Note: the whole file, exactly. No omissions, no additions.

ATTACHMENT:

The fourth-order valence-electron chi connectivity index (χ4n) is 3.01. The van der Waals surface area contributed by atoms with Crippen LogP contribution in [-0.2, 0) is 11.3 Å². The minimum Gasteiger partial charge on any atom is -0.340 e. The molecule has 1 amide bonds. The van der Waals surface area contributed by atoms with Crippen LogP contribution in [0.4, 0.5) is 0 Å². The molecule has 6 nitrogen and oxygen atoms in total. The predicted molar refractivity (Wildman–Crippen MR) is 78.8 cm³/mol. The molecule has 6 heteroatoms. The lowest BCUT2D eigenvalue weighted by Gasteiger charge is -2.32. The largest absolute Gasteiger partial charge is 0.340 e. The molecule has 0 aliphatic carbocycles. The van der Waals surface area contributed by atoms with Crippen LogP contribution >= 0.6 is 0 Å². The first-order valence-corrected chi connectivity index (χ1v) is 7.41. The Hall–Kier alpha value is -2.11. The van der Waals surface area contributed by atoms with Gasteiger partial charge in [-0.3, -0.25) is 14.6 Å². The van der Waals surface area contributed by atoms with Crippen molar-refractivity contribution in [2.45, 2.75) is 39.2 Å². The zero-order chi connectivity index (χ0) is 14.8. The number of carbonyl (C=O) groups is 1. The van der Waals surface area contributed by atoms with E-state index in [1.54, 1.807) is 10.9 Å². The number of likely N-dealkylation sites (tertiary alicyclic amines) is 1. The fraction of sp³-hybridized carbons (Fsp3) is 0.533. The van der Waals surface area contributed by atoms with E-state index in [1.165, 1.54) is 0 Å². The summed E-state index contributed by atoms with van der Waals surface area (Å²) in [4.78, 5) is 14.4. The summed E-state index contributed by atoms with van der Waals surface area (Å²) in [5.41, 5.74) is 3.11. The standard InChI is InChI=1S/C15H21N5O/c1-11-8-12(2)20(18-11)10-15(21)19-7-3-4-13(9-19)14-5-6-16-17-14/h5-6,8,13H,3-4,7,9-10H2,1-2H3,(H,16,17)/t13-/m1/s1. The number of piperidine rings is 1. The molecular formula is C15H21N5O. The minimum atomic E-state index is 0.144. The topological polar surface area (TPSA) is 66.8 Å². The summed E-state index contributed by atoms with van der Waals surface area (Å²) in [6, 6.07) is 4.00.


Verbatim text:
The fourth-order valence-electron chi connectivity index (χ4n) is 3.01. The van der Waals surface area contributed by atoms with Crippen LogP contribution in [-0.2, 0) is 11.3 Å². The minimum Gasteiger partial charge on any atom is -0.340 e. The molecule has 1 amide bonds. The van der Waals surface area contributed by atoms with Crippen LogP contribution in [0.4, 0.5) is 0 Å². The molecule has 6 nitrogen and oxygen atoms in total. The predicted molar refractivity (Wildman–Crippen MR) is 78.8 cm³/mol. The molecule has 6 heteroatoms. The lowest BCUT2D eigenvalue weighted by Gasteiger charge is -2.32. The largest absolute Gasteiger partial charge is 0.340 e. The molecule has 0 aliphatic carbocycles. The van der Waals surface area contributed by atoms with Crippen LogP contribution >= 0.6 is 0 Å². The first-order valence-corrected chi connectivity index (χ1v) is 7.41. The Hall–Kier alpha value is -2.11. The van der Waals surface area contributed by atoms with Gasteiger partial charge in [-0.3, -0.25) is 14.6 Å². The van der Waals surface area contributed by atoms with Crippen molar-refractivity contribution in [2.45, 2.75) is 39.2 Å². The zero-order chi connectivity index (χ0) is 14.8. The number of carbonyl (C=O) groups is 1. The van der Waals surface area contributed by atoms with E-state index in [1.54, 1.807) is 10.9 Å². The number of likely N-dealkylation sites (tertiary alicyclic amines) is 1. The fraction of sp³-hybridized carbons (Fsp3) is 0.533. The van der Waals surface area contributed by atoms with E-state index in [1.165, 1.54) is 0 Å². The summed E-state index contributed by atoms with van der Waals surface area (Å²) in [4.78, 5) is 14.4. The summed E-state index contributed by atoms with van der Waals surface area (Å²) in [5.41, 5.74) is 3.11. The standard InChI is InChI=1S/C15H21N5O/c1-11-8-12(2)20(18-11)10-15(21)19-7-3-4-13(9-19)14-5-6-16-17-14/h5-6,8,13H,3-4,7,9-10H2,1-2H3,(H,16,17)/t13-/m1/s1. The number of piperidine rings is 1. The molecular formula is C15H21N5O. The minimum atomic E-state index is 0.144. The topological polar surface area (TPSA) is 66.8 Å². The summed E-state index contributed by atoms with van der Waals surface area (Å²) in [6, 6.07) is 4.00.